Don’t be alarmed by the softness of the dough in this recipe. Just add as much flour as you need (within reason) to stop it from sticking to surfaces. You’re going to love the flavour of this dough; the orange juice concentrate really packs a punch! This dough would be great as a rolled cut cookie, though you’d have to refrigerate it before cutting. You don’t have to use my filling, feel free to experiment on your own or bake up some classic Fig Newtons.
Pin it HERE.
Baked Treats from Dish ‘n’ the Kitchen
Better Than Fig Newtons (Fake Newtons)
- FOR THE DOUGH
- 3/4 c. all-purpose unbleached flour
- 1/2 c. whole wheat flour
- 6 tbsp. unsalted butter; room temperature
- 1/4 c. sugar
- 1 tbsp. honey
- 1/8 tsp. baking soda
- 1/2 tsp. vanilla extract
- 1/4 tsp cinnamon
- 2 egg yolks
- 1 tbsp. orange juice concentrate (not watered down)
- FOR THE FILLING
- 2 cups pitted prunes
- 1 cup water
- 1/4 cup orange juice
- 1 tsp orange zest
- 1/4 tsp salt
- 1/3 cup brown sugar
- 1 tsp cinnamon
- 3/4 cup walnuts; chopped
MethodFOR THE FILLING
- Add all ingredients (except the sugar) to a small pot.
- Bring to a boil over medium heat.
- Give the mixture a stir. Cover and let slowly simmer on med-low for about 10 minutes.
- Stir again and check the consistency of the mixture. If you feel like it has firmed up enough (it should mound like peanut butter on a spoon) and most of the water is gone, remove from heat.
- Mash the prunes with a potato masher until the desired consistency is reached.
- Stir in the brown sugar and let cool.
- Cream the sugar and room temperature butter together in the bowl of a stand mixer.
- Mix dry ingredients together in a separate bowl.
- Add honey, vanilla, egg yolks, and orange juice to the creamed butter/sugar mix. Scrape down sides of bowl to make sure all is incorporated.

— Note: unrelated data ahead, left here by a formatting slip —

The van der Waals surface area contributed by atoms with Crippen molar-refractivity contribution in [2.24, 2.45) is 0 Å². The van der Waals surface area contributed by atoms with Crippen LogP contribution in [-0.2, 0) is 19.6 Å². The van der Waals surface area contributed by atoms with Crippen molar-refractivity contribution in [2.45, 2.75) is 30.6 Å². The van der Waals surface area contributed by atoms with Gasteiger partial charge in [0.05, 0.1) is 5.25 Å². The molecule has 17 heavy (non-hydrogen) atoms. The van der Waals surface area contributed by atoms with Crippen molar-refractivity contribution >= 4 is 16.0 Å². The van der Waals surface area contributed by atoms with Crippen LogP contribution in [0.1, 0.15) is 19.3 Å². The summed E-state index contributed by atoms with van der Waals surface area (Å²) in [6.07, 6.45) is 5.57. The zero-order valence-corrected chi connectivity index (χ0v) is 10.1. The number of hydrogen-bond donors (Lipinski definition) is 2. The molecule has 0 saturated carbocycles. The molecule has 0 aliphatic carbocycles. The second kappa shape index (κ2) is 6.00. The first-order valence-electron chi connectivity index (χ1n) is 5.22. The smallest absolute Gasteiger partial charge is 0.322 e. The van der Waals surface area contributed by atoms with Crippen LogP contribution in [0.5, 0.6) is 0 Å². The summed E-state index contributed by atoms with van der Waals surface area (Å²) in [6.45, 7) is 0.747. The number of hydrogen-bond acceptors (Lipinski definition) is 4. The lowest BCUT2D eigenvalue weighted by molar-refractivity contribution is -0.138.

- With the mixing paddle running, gradually add the dry ingredients to the wet ingredients.
- Turn out onto a cool surface and knead a bit by hand. Use as much flour as you need to keep the dough from sticking to your fingers/surfaces.
- On a piece of floured parchment paper, roll the dough out into a 40 cm x 15 cm rectangle. Try to get it as even as you can. Yes, you can use a ruler!
- With damp hands, shape a handful of the filling into a long rectangle, about 4 cm wide and place it in the centre of the dough lengthwise.
- Repeat until you have filling all the way down the centre of the dough.
- Carefully fold one side of the dough over the filling. It might help to use a bench scraper. Then fold the other side over.
- Transfer filled dough 'snake' and parchment onto a baking sheet. If your kitchen is quite warm and the dough is quite soft place it in the fridge for 30 minutes before baking.
- Bake at 350 F until they are firm and lightly golden. Start with 12 minutes, then increase as needed.
- Remove from oven and slide the cookie off the pan. Slice into even pieces using a metal bench scraper or knife.